The RTS,S/AS02A vaccine is the candidate furthest along in vaccine trials. It is being developed by a partnership between the PATH Malaria Vaccine Initiative (a grantee of the Gates Foundation), the pharmaceutical company, GlaxoSmithKline, and the Walter Reed Army Institute of Research In the vaccine, a portion of CSP has been fused to the immunogenic "S antigen" of the hepatitis B virus; this recombinant protein is injected alongside the potent AS02A adjuvant. In October 2004, the RTS,S/AS02A researchers announced results of a Phase IIb trial, indicating the vaccine reduced infection risk by approximately 30% and severity of infection by over 50%. The study looked at over 2,000 Mozambican children. More recent testing of the RTS,S/AS02A vaccine has focused on the safety and efficacy of administering it earlier in infancy: In October 2007, the researchers announced results of a phase I/IIb trial conducted on 214 Mozambican infants between the ages of 10 and 18 months in which the full three-dose course of the vaccine led to a 62% reduction of infection with no serious side-effects save some pain at the point of injection. Further research will delay this vaccine from commercial release until around 2011.
Education in recognizing the symptoms of malaria has reduced the number of cases in some areas of the developing world by as much as 20%. Recognizing the disease in the early stages can also stop the disease from becoming a killer. Education can also inform people to cover over areas of stagnant, still water e.g. Water Tanks which are ideal breeding grounds for the parasite and mosquito, thus cutting down the risk of the transmission between people. This is most put in practice in urban areas where there are large centers of population in a confined space and transmission would be most likely in these areas.
The Malaria Control Project is currently using downtime computing power donated by individual volunteers around the world (see Volunteer computing and BOINC) to simulate models of the health effects and transmission dynamics in order to find the best method or combination of methods for malaria control. This modeling is extremely computer intensive due to the simulations of large human populations with a vast range of parameters related to biological and social factors that influence the spread of the disease. It is expected to take a few months using volunteered computing power compared to the 40 years it would have taken with the current resources available to the scientists who developed the program.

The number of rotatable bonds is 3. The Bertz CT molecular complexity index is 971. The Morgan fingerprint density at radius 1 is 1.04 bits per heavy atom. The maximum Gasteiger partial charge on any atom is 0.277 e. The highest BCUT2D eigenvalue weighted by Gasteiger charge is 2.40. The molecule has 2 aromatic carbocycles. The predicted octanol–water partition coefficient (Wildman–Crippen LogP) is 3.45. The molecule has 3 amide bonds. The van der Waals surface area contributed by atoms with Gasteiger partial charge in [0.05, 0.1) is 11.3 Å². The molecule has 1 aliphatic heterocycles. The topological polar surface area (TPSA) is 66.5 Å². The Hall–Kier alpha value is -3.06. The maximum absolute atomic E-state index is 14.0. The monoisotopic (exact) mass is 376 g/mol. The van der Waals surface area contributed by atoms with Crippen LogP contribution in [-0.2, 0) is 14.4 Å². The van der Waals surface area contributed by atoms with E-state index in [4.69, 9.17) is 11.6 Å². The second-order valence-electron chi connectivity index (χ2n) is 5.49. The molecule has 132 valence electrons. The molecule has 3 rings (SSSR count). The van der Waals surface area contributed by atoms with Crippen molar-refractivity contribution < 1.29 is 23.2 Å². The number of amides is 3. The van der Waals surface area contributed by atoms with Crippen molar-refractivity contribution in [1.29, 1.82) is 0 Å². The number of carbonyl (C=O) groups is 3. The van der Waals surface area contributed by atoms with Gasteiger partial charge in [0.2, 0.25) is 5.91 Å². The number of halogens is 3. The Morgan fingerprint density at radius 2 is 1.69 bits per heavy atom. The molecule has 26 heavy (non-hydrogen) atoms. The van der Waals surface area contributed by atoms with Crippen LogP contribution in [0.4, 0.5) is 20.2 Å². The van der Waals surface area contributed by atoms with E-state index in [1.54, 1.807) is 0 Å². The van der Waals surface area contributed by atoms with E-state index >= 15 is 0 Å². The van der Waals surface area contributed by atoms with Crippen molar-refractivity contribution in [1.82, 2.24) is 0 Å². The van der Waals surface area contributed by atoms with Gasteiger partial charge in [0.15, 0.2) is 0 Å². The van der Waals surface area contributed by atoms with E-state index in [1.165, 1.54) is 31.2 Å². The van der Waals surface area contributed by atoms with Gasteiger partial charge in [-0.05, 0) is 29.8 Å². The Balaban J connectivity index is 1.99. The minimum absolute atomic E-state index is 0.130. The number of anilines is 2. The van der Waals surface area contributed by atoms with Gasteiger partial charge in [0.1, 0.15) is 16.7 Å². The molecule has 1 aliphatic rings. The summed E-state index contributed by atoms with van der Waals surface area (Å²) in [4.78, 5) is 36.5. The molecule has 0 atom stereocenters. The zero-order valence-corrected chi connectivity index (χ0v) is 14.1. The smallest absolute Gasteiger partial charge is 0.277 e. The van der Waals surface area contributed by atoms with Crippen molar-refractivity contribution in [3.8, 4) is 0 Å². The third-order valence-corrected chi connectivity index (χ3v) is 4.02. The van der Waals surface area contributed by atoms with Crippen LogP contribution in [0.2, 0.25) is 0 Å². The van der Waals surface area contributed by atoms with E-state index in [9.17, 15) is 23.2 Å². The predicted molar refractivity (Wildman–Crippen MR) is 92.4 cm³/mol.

An example of the importance of computer modeling in planning malaria eradication programs is shown in the paper by Águas and others. They showed that eradication of malaria is crucially dependent on finding and treating the large number of people in endemic areas with asymptomatic malaria, who act as a reservoir for infection. The malaria parasites do not affect animal species and therefore eradication of the disease from the human population would be expected to be effective.
Active malaria infection with P. falciparum is a medical emergency requiring hospitalization. Infection with P. vivax, P. ovale or P. malariae can often be treated on an outpatient basis. Treatment of malaria involves supportive measures as well as specific antimalarial drugs. When properly treated, someone with malaria can expect a complete recovery.
- Further information: Antimalarial drugs
There are several families of drugs used to treat malaria. Chloroquine is very cheap and, until recently, was very effective, which made it the antimalarial drug of choice for many years in most parts of the world. However, resistance of Plasmodium falciparum to chloroquine has spread recently from Asia to Africa, making the drug ineffective against the most dangerous Plasmodium strain in many affected regions of the world. In those areas where chloroquine is still effective it remains the first choice. Unfortunately, chloroquine-resistance is associated with reduced sensitivity to other drugs such as quinine and amodiaquine.